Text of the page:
The focus this week will be on watching the Fed. Thursday's consumer price report will also be important, with analysts expecting an increase of about 0.2%.

David Blitzer, chief economist at Standard & Poor's Corp., was less optimistic than other analysts about getting another cut in rates within the next week.

Although the inflation news was good, he said there were some signs of economic strenght in the retail sales report, including an increase in general merchandise sales.

Given those hints of revival, Mr. Blitzer said the Fed would prefer to wait until the next employment report in early November before easing policy again.

Analysts did not expect the G-7 meeting over the weekend to have any impact on the Treasury market.

Mr. Blitzer said that over the last year or two, the various nations have put domestic considerations first when making monetary policy, which has prevented coordinated interest rate moves.

"They would rather concentrate on the domestic issues," he said. "I think that general attitude is still in place."

Friday's Trading

Treasury prices closed Friday's shortened trading session at the day's highs, with the 30-year bond up 15/32 to yield 7.88%.

The Public Securities Association recommended that the cash government market close at 2 p.m., eastern daylight time, Friday, ahead of the three-day weekend. The market is closed today for Columbus Day.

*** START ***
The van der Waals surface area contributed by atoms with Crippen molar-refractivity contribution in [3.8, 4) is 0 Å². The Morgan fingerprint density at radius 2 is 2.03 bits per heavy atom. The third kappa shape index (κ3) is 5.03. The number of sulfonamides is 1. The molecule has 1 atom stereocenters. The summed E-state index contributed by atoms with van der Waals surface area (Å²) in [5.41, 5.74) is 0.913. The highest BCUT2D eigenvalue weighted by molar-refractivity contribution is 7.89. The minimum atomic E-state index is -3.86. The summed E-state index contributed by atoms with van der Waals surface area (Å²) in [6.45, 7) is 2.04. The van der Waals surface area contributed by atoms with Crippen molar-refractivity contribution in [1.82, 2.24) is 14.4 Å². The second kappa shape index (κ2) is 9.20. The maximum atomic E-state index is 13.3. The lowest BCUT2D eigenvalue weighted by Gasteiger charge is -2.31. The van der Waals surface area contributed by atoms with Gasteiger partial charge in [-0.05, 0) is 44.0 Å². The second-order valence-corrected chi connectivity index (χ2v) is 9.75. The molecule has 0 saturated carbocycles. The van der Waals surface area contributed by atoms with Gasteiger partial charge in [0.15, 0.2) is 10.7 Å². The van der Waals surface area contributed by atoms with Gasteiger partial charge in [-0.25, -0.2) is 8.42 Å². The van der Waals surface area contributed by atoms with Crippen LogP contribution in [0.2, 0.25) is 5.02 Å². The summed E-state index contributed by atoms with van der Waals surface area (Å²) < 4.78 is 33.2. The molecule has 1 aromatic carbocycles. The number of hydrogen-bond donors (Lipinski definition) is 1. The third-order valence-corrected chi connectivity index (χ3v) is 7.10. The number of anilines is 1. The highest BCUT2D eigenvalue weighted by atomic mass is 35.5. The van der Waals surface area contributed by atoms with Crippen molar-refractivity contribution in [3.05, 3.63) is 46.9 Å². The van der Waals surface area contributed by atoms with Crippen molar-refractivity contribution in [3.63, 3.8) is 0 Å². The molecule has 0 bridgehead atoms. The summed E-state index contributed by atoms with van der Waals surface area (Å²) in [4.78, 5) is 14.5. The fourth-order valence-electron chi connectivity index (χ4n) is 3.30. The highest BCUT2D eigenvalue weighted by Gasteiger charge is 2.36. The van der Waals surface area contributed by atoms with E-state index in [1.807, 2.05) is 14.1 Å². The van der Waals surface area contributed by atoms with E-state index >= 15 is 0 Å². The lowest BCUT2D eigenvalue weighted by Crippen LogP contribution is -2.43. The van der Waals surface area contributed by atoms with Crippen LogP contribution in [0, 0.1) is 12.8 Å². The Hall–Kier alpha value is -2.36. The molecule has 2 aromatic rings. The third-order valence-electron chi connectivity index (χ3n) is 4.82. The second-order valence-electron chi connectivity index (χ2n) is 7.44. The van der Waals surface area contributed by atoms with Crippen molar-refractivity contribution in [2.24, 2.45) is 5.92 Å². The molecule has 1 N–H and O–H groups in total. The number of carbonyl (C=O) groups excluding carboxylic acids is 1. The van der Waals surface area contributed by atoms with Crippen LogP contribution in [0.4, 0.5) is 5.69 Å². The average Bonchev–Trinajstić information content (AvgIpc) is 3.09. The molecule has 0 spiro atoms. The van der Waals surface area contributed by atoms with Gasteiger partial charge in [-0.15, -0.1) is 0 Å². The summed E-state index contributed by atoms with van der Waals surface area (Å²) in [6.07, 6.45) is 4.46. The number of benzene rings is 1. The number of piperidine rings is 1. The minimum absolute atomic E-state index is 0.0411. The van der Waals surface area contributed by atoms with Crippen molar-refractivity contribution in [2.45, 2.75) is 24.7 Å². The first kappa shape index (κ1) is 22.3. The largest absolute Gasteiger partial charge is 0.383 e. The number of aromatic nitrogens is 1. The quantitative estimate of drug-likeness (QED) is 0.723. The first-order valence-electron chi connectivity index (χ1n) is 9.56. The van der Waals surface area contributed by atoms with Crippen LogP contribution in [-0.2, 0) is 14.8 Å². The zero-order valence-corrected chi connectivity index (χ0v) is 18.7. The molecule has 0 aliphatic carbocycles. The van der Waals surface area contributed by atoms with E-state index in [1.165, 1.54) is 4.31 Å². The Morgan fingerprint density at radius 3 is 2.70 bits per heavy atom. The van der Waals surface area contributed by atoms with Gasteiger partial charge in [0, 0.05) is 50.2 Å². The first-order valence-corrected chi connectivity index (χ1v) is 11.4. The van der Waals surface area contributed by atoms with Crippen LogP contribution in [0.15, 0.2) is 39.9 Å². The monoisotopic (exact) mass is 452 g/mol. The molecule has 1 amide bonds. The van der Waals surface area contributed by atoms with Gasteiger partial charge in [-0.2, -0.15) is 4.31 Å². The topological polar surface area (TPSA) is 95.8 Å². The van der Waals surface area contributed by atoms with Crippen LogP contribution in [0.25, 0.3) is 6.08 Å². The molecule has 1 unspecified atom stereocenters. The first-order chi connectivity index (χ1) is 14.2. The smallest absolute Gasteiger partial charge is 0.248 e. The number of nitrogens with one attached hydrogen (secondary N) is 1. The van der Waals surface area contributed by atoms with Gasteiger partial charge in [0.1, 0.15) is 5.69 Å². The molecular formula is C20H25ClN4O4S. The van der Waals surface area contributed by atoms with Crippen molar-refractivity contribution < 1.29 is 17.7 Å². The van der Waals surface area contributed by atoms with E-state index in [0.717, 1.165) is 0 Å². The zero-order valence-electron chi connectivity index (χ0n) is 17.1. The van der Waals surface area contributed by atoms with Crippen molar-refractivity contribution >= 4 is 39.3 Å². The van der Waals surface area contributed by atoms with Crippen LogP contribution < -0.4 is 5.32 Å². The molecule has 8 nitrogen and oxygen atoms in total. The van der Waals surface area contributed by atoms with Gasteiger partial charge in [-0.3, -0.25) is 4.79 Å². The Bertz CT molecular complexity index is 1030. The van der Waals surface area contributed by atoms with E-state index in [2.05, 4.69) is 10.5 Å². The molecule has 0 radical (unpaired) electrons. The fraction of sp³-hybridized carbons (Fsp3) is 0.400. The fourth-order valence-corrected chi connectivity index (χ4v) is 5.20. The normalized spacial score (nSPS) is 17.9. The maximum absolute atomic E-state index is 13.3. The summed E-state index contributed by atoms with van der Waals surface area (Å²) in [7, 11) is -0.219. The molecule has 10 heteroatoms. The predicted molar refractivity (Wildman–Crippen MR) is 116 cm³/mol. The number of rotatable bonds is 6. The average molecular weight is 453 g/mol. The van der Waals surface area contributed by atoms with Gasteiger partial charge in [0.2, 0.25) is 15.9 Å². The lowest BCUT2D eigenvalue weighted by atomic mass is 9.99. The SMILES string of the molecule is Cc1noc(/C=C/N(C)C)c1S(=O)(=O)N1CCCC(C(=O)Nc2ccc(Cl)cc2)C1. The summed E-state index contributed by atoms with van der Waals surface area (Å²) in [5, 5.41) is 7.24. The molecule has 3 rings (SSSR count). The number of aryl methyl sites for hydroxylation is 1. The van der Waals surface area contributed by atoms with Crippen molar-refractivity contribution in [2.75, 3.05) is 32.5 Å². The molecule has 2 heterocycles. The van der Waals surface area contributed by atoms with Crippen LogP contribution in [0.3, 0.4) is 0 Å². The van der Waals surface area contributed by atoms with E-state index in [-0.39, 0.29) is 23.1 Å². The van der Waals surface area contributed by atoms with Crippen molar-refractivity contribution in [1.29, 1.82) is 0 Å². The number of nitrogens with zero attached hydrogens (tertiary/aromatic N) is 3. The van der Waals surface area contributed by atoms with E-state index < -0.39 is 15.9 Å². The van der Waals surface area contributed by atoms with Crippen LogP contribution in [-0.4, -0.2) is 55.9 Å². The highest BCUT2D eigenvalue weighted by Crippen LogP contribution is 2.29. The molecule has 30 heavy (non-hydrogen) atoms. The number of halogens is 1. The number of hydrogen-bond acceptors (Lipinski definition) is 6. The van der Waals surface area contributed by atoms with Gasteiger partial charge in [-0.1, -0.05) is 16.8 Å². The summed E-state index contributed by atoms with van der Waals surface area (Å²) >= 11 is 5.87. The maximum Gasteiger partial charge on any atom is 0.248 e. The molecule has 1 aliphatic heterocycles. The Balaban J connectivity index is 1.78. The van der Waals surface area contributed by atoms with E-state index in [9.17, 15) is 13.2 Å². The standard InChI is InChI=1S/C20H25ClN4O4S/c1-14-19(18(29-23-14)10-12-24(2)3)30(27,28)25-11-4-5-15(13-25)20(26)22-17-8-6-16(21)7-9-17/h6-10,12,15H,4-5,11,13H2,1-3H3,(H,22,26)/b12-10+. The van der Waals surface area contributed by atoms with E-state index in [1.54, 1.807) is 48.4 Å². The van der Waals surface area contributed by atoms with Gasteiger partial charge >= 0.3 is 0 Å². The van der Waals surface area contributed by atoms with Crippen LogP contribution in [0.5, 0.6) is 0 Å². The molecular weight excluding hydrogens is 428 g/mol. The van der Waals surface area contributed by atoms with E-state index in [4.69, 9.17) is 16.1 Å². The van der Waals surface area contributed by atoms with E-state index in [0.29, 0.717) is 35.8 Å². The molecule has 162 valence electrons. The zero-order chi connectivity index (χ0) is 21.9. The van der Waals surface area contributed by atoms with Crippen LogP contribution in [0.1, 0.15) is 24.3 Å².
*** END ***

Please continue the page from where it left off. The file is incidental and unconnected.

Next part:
Treasury prices began to improve in overseas trading, and then rallied sharply on the producer price and retail sales data.

September producer prices rose 0.1% when the market expected a 0.2% gain, and the core rate, excluding food and energy prices, was flat -- much better than the consensus forecast of a 0.3% increase.

Meanwhile, September retail sales rose 0.7%, which was a little stronger than expected, but almost all the strength came from cars. Excluding autos, sales rose only 0.1%.

"non-auto sales were anemic," said Matthew Alexy, a money market at Deutsche Bank. "The consumer definitely remains cautious, and the inflation news is encouraging."

Mr. Krohn said the weakness in producer prices also shows soft demand. Together, the numbers "really suggest the recovery is going to continue to be subsued," he said.

Prices dipped at midday after the Fed drained reserves with matched sales for the third day in a row, signaling that it was still targeting a 5 1/4% funs rate, then recovered toward the close.

The December bond future contract closed 1 1/4 points higher at 99 28/32.

In the cash market, the 30-year 8 1/8 bond was 15/16 higher, at 102 21/32-102 25/32, to yield 7.88%.

The 7 7/8% 10-year note rose 11/16 to 102 23/32-102 27/32, to yield 7.45%.

The three-year 6 7/8% note was up 7/22, at 101 26/32-101 28/32, to yield 6.14%.

In when-issued trading, the 7 1/8% seven-year notes were 5/8 higher, at 99 21/32-99 25/32, and yielded 7.16%, down from the 7.20% average at Wednesday's auction.

Rates on Treasury bills were lower, with the three-month bill down six basis points at 4.96%, the six-month off five basis points at 5.01%, and the year bill six basis points lower at 5.03%.